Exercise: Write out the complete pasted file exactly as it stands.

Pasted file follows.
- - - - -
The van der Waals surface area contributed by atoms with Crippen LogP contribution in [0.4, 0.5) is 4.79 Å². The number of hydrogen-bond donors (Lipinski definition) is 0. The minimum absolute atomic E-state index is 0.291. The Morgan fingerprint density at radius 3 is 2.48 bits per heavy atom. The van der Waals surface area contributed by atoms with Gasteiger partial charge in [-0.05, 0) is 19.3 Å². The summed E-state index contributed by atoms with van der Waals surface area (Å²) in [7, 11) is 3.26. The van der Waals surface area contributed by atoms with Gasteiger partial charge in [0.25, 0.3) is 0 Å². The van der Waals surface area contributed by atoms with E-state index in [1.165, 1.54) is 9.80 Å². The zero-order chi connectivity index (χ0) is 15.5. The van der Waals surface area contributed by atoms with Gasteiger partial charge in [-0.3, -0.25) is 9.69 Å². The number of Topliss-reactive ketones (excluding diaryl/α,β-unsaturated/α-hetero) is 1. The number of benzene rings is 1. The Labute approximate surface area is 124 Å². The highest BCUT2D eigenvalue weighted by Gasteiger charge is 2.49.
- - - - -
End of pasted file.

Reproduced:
The van der Waals surface area contributed by atoms with Crippen LogP contribution in [0.4, 0.5) is 4.79 Å². The number of hydrogen-bond donors (Lipinski definition) is 0. The minimum absolute atomic E-state index is 0.291. The Morgan fingerprint density at radius 3 is 2.48 bits per heavy atom. The van der Waals surface area contributed by atoms with Gasteiger partial charge in [-0.05, 0) is 19.3 Å². The summed E-state index contributed by atoms with van der Waals surface area (Å²) in [7, 11) is 3.26. The van der Waals surface area contributed by atoms with Gasteiger partial charge in [0.25, 0.3) is 0 Å². The van der Waals surface area contributed by atoms with E-state index in [1.165, 1.54) is 9.80 Å². The zero-order chi connectivity index (χ0) is 15.5. The van der Waals surface area contributed by atoms with Gasteiger partial charge in [-0.3, -0.25) is 9.69 Å². The number of Topliss-reactive ketones (excluding diaryl/α,β-unsaturated/α-hetero) is 1. The number of benzene rings is 1. The Labute approximate surface area is 124 Å². The highest BCUT2D eigenvalue weighted by Gasteiger charge is 2.49.